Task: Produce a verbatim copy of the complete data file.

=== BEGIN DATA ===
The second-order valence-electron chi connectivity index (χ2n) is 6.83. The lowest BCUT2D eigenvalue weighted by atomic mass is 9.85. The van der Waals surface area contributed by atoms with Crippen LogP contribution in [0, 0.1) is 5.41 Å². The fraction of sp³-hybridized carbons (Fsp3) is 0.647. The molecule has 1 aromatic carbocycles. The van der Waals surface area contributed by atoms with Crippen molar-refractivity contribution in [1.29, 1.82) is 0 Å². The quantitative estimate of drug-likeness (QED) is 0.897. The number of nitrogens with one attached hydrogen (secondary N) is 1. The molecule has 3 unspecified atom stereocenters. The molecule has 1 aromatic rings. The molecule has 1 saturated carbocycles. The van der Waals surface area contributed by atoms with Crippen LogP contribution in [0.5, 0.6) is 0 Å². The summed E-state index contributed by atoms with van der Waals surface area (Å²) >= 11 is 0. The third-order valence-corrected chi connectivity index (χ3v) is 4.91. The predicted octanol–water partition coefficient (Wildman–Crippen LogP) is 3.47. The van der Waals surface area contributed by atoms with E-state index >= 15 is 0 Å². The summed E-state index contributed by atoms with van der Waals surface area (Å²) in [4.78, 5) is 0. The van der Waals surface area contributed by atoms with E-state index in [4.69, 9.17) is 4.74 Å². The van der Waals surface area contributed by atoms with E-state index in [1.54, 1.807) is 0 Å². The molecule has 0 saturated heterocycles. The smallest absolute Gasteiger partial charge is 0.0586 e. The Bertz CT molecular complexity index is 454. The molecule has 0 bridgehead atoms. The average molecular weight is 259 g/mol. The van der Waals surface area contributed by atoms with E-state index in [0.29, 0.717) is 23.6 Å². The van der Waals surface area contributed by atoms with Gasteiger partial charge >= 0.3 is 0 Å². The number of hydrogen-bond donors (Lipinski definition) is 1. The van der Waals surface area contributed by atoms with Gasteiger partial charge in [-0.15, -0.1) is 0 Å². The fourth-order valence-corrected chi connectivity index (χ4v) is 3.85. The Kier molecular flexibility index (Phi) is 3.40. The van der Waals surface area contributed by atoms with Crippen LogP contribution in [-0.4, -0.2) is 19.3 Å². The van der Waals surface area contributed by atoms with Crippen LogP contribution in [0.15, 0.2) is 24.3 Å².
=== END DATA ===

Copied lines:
The second-order valence-electron chi connectivity index (χ2n) is 6.83. The lowest BCUT2D eigenvalue weighted by atomic mass is 9.85. The van der Waals surface area contributed by atoms with Crippen LogP contribution in [0, 0.1) is 5.41 Å². The fraction of sp³-hybridized carbons (Fsp3) is 0.647. The molecule has 1 aromatic carbocycles. The van der Waals surface area contributed by atoms with Crippen molar-refractivity contribution in [1.29, 1.82) is 0 Å². The quantitative estimate of drug-likeness (QED) is 0.897. The number of nitrogens with one attached hydrogen (secondary N) is 1. The molecule has 3 unspecified atom stereocenters. The molecule has 1 aromatic rings. The molecule has 1 saturated carbocycles. The van der Waals surface area contributed by atoms with Crippen LogP contribution in [0.5, 0.6) is 0 Å². The summed E-state index contributed by atoms with van der Waals surface area (Å²) >= 11 is 0. The third-order valence-corrected chi connectivity index (χ3v) is 4.91. The predicted octanol–water partition coefficient (Wildman–Crippen LogP) is 3.47. The van der Waals surface area contributed by atoms with E-state index >= 15 is 0 Å². The summed E-state index contributed by atoms with van der Waals surface area (Å²) in [4.78, 5) is 0. The van der Waals surface area contributed by atoms with E-state index in [4.69, 9.17) is 4.74 Å². The van der Waals surface area contributed by atoms with E-state index in [1.54, 1.807) is 0 Å². The molecule has 0 saturated heterocycles. The smallest absolute Gasteiger partial charge is 0.0586 e. The Bertz CT molecular complexity index is 454. The molecule has 0 bridgehead atoms. The average molecular weight is 259 g/mol. The van der Waals surface area contributed by atoms with E-state index in [0.29, 0.717) is 23.6 Å². The van der Waals surface area contributed by atoms with Gasteiger partial charge >= 0.3 is 0 Å². The number of hydrogen-bond donors (Lipinski definition) is 1. The van der Waals surface area contributed by atoms with Gasteiger partial charge in [-0.15, -0.1) is 0 Å². The fourth-order valence-corrected chi connectivity index (χ4v) is 3.85. The Kier molecular flexibility index (Phi) is 3.40. The van der Waals surface area contributed by atoms with Crippen LogP contribution in [-0.4, -0.2) is 19.3 Å². The van der Waals surface area contributed by atoms with Crippen LogP contribution in [0.15, 0.2) is 24.3 Å².